peeps: Lexi Revellian
For years, UK author Lexi Revellian actually resisted writing — she figured she’d never be as good as Jane Austen, so why bother. Eventually she reached the reasonable realization that nobody is as good as Jane Austen. So she started writing — and couldn’t stop.
Her real name is Lexi Dick, and Lexi Dick’s job is designing and making jewelry and silver. It looks like she’s no slouch at it either, having made pieces for Margaret Thatcher, 10 Downing Street and Her Majesty the Queen.
But in her Revellian persona, Lexi is an accomplished self-published novelist. How accomplished? The over 60,000 ebooks sold kind of accomplished. And counting.
How Lexi Got Started Self-Publishing
Lexi, not unusually, never expected to be a self-publisher. Remix was her third novel, and the one she believed would prove to be her entrée into the world of traditional publishing. Readers at peer review sites liked it; Lexi knew she had something and gave herself a year to find an agent, with self-publishing merely the backup plan in case she didn’t find one.
Well, she didn’t find one. “Four agents requested the full typescript, two having approached me,” she says, “but they all passed on the book. And how lucky was that? By the time I turned my back on traditional publishing, it was mid-2010, the dawn of the golden age of indies.”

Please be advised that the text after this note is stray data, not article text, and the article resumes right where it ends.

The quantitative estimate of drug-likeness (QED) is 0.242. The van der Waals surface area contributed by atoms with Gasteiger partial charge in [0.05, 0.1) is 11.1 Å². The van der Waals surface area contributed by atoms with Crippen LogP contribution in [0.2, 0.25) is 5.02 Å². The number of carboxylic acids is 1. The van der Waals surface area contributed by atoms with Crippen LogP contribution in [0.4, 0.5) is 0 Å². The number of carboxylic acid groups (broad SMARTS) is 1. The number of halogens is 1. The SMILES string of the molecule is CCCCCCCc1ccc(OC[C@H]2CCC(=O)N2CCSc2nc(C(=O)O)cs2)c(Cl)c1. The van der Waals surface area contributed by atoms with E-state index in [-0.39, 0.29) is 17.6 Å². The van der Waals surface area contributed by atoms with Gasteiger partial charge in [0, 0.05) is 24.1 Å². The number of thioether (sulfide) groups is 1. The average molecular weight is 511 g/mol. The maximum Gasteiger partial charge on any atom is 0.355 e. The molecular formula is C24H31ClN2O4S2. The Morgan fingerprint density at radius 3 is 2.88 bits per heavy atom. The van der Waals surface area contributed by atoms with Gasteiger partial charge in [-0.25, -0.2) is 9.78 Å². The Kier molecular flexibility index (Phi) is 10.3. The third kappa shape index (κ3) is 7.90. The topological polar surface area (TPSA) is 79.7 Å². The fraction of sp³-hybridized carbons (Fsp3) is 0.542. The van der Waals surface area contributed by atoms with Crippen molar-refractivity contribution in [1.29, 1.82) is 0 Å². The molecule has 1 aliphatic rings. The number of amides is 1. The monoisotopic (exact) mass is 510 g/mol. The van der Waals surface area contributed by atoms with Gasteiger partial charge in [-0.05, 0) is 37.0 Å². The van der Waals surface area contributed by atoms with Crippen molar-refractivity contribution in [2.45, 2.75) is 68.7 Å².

In the next two years, she sold over 40,000 copies of Remix alone. “I sometimes wonder how many copies a big publisher could have sold through bookshops,” she muses, “but even had one signed Remix, he probably wouldn’t have believed in its potential enough to make it a best-seller.”
Self-Publishing Observations and Tips
- “Over the last few years I’ve watched the publishing industry move from denial about the changes going on to an unwilling recognition of how important digital and self-publishing is. They’re still getting it wrong — look at Penguin buying up Author Solutions in order to cash in on naive indies — and they still tell themselves all writers want a trad deal even as midlisters abandon the ship. But their heads are now out of the sand and they are gazing around, blinking at a transformed landscape.”
- “Don’t publish too soon. Your first book is unlikely to be the best you are capable of, as it’s the one you learn to write on.”
- “Get other people’s opinions, and consider them with an open mind. Be prepared to make changes, but ultimately the book will go out with your name on it, so trust your judgement.”
- “Edit, proofread and format with precision. No excuses.”
- “Get a good cover that is genre-specific.”
- “Spend time on making your blurb punchy.”
Article by Eldon Sarte